Finally, reliable logistics and supply chain services for pharmaceutical and wellness products during this pandemic period have become an important priority. Singapore logistics companies equipped with the right handling capabilities can look at forming partnerships with complementary local Indonesia companies to enable seamless supply chain flows.
Amy: Digitalisation, and particularly in e-commerce, is a rising opportunity because of pandemic-related restrictions and travel limitations, which apply even between the cities in Vietnam.
Renewable energy is another growing sector. Singapore companies can play a role in helping local companies develop their capabilities and infrastructure.
There are also opportunities for Singapore companies to set up medical consultancy services in the market, especially at a time when travel is restricted. In this area, SEC@HCMC is currently helping Singapore-based International Cancer Specialists set up such services in Vietnam.
In the built environment sector, the Vietnamese government has approved a plan to develop the provinces surrounding Ho Chi Minh City with better infrastructure and amenities. SEC@HCMC has built strong relationships with key Vietnamese partners who have access to these build and construction projects.
What are the achievements of SEC@Jakarta / SEC@HCMC since their inception a year ago?
Syam: SEC@JKT has been helping Singapore companies to secure business deals in Indonesia market and this includes searching for partners, providing assistance for the incorporation of their business, and advising them on registration procedures and regulations applicable to different industries.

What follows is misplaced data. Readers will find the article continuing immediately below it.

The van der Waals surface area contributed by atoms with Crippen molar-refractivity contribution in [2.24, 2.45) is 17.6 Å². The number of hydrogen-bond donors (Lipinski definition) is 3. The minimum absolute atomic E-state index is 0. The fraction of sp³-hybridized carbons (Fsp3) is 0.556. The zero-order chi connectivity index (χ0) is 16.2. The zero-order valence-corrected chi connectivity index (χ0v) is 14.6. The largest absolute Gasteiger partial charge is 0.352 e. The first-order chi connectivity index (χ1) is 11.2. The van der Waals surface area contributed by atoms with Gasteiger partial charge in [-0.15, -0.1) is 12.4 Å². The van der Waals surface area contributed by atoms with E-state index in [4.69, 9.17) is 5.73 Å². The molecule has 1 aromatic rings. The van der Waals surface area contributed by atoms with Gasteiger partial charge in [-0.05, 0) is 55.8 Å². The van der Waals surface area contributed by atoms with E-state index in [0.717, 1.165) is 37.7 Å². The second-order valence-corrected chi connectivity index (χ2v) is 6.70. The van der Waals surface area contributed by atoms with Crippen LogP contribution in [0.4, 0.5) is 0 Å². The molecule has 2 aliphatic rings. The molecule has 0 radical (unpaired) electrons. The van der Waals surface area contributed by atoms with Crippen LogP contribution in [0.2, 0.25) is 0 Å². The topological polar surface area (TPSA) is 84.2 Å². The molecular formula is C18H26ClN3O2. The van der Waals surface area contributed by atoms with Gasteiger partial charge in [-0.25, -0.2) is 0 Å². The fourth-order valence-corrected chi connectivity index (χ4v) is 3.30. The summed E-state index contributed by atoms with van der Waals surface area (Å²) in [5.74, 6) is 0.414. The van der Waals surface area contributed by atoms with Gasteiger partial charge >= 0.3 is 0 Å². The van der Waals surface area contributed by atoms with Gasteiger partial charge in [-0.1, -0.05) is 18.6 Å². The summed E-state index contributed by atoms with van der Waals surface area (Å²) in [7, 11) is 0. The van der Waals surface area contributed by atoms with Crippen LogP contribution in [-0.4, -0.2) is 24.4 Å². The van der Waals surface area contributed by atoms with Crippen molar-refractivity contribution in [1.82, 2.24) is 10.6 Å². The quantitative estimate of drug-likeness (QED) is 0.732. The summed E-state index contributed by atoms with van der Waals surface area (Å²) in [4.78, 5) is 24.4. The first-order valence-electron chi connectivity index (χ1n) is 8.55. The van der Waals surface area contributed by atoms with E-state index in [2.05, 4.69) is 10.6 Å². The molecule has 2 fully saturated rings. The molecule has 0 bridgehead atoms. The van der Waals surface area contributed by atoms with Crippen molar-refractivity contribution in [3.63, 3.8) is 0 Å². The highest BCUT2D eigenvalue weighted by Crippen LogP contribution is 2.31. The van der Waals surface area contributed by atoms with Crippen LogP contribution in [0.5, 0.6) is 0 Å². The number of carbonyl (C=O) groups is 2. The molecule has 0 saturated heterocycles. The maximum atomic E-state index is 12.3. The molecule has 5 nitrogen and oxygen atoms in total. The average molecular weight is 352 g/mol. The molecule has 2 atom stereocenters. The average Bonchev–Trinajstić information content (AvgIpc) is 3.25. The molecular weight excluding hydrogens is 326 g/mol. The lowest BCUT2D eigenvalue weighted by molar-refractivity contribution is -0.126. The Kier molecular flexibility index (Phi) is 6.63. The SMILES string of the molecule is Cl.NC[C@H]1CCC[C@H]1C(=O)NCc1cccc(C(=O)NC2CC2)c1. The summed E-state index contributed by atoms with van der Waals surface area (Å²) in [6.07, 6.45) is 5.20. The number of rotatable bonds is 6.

In 2021, one key highlight was helping Singapore’s home-grown supply chain and logistics company, YCH Group to expand their footprints in Indonesia. YCH Indonesia, subsidiary of YCH Group, together with PT Multi Terminal Indonesia, signed a Memorandum of Understanding (MoU) to jointly explore the feasibility of developing a Smart Growth Centre in Jakarta, which is envisioned to be a crucial supply chain multi-modal infrastructure to support the rapid growth within Jakarta and the hinterland.
Amy: We provided market advisory services to Singapore companies related to investing in Vietnam. We also supported companies in their search for partners including distributors, joint-venture partners, and manufacturers.
Through our advisory services, we have helped Singapore companies close deals. For instance, we assisted an automotive parts supplier Alltrade Enterprise to close a deal with a Vietnamese importer.
On the ground, SEC@HCMC offers practical advice on market access matters, including customs clearance procedures to Singapore companies looking to export to Vietnam.
To increase awareness about opportunities in Vietnam, SEC@Vietnam has also held four webinars under SBF’s FYIstival series. The webinars featured speakers from the Vietnamese government agencies and as well as decision makers from Vietnamese companies. The business matching sessions after the webinars led to the forging of partnerships between the participants and speakers.
What are the plans for the SECs in the year ahead?
Syam & Amy: The SECs are looking forward to organising more in-market business activities including business mission trips and overseas market workshops in partnerships with our local partners this year, while monitoring the COVID-19 situation closely at the same time. Although virtual meetings allow us to stay connected to a certain extent, face-to-face interactions are still crucial in building the relationships required for doing business and securing business deals, and these cannot be replicated via the online space.